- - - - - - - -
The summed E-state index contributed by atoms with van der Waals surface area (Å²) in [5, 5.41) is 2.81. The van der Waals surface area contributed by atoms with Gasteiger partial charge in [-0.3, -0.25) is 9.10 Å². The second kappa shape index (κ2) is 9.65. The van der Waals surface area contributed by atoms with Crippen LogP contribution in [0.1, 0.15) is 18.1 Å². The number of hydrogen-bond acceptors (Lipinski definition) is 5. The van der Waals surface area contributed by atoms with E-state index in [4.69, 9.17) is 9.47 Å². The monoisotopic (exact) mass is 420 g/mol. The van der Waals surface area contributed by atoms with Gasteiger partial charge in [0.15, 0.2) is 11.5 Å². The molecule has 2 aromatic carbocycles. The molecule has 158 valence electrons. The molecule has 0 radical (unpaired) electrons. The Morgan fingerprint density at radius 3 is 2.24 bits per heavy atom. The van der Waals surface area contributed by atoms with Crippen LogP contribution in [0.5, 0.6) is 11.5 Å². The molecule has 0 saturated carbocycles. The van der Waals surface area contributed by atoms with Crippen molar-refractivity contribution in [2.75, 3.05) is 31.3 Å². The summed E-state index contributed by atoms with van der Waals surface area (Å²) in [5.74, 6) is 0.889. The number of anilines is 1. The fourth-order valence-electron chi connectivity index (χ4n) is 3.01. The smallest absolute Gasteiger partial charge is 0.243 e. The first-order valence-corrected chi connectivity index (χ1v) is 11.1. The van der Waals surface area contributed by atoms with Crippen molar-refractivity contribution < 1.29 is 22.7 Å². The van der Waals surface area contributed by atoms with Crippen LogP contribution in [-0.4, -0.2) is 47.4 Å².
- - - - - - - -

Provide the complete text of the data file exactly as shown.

The summed E-state index contributed by atoms with van der Waals surface area (Å²) in [5, 5.41) is 2.81. The van der Waals surface area contributed by atoms with Gasteiger partial charge in [-0.3, -0.25) is 9.10 Å². The second kappa shape index (κ2) is 9.65. The van der Waals surface area contributed by atoms with Crippen LogP contribution in [0.1, 0.15) is 18.1 Å². The number of hydrogen-bond acceptors (Lipinski definition) is 5. The van der Waals surface area contributed by atoms with E-state index in [4.69, 9.17) is 9.47 Å². The monoisotopic (exact) mass is 420 g/mol. The van der Waals surface area contributed by atoms with Gasteiger partial charge in [0.15, 0.2) is 11.5 Å². The molecule has 2 aromatic carbocycles. The molecule has 158 valence electrons. The molecule has 0 radical (unpaired) electrons. The Morgan fingerprint density at radius 3 is 2.24 bits per heavy atom. The van der Waals surface area contributed by atoms with Crippen LogP contribution in [0.5, 0.6) is 11.5 Å². The molecule has 0 saturated carbocycles. The van der Waals surface area contributed by atoms with Crippen molar-refractivity contribution in [2.75, 3.05) is 31.3 Å². The summed E-state index contributed by atoms with van der Waals surface area (Å²) in [5.74, 6) is 0.889. The number of anilines is 1. The fourth-order valence-electron chi connectivity index (χ4n) is 3.01. The smallest absolute Gasteiger partial charge is 0.243 e. The first-order valence-corrected chi connectivity index (χ1v) is 11.1. The van der Waals surface area contributed by atoms with Crippen molar-refractivity contribution < 1.29 is 22.7 Å². The van der Waals surface area contributed by atoms with Crippen LogP contribution in [-0.4, -0.2) is 47.4 Å².